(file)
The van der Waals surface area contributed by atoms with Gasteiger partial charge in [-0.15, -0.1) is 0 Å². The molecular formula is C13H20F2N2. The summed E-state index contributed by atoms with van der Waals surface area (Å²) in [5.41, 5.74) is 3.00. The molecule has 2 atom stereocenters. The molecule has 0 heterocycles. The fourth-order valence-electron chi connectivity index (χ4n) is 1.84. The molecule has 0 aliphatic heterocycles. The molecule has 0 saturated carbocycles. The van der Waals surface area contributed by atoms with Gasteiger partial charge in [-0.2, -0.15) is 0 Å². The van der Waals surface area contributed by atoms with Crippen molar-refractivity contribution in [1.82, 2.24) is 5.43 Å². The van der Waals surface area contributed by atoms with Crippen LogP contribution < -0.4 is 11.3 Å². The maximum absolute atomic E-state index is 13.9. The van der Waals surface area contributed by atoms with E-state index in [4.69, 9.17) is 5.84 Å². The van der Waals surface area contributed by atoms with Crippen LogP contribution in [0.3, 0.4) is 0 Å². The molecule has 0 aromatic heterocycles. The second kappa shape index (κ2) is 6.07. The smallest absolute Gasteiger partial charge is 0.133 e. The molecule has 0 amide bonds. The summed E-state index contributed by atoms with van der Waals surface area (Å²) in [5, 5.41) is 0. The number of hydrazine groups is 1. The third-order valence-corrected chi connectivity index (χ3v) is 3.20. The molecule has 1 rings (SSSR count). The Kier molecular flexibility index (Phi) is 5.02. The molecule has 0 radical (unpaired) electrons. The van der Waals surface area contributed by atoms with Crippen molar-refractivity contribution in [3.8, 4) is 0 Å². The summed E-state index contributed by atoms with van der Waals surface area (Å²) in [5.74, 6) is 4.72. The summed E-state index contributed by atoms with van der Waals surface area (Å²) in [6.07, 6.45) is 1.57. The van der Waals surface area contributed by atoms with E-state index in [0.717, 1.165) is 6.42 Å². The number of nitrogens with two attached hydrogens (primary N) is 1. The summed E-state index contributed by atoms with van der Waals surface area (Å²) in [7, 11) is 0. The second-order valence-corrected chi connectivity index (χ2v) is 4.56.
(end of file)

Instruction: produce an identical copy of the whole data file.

The van der Waals surface area contributed by atoms with Gasteiger partial charge in [-0.15, -0.1) is 0 Å². The molecular formula is C13H20F2N2. The summed E-state index contributed by atoms with van der Waals surface area (Å²) in [5.41, 5.74) is 3.00. The molecule has 2 atom stereocenters. The molecule has 0 heterocycles. The fourth-order valence-electron chi connectivity index (χ4n) is 1.84. The molecule has 0 aliphatic heterocycles. The molecule has 0 saturated carbocycles. The van der Waals surface area contributed by atoms with Gasteiger partial charge in [-0.2, -0.15) is 0 Å². The van der Waals surface area contributed by atoms with Crippen molar-refractivity contribution in [1.82, 2.24) is 5.43 Å². The van der Waals surface area contributed by atoms with Crippen LogP contribution < -0.4 is 11.3 Å². The maximum absolute atomic E-state index is 13.9. The van der Waals surface area contributed by atoms with E-state index in [4.69, 9.17) is 5.84 Å². The van der Waals surface area contributed by atoms with Crippen LogP contribution in [0.3, 0.4) is 0 Å². The molecule has 0 aromatic heterocycles. The second kappa shape index (κ2) is 6.07. The smallest absolute Gasteiger partial charge is 0.133 e. The molecule has 0 amide bonds. The summed E-state index contributed by atoms with van der Waals surface area (Å²) in [5, 5.41) is 0. The number of hydrazine groups is 1. The third-order valence-corrected chi connectivity index (χ3v) is 3.20. The molecule has 1 rings (SSSR count). The Kier molecular flexibility index (Phi) is 5.02. The molecule has 0 radical (unpaired) electrons. The van der Waals surface area contributed by atoms with Crippen molar-refractivity contribution in [3.8, 4) is 0 Å². The summed E-state index contributed by atoms with van der Waals surface area (Å²) in [5.74, 6) is 4.72. The summed E-state index contributed by atoms with van der Waals surface area (Å²) in [6.07, 6.45) is 1.57. The van der Waals surface area contributed by atoms with E-state index in [0.717, 1.165) is 6.42 Å². The number of nitrogens with two attached hydrogens (primary N) is 1. The summed E-state index contributed by atoms with van der Waals surface area (Å²) in [7, 11) is 0. The second-order valence-corrected chi connectivity index (χ2v) is 4.56.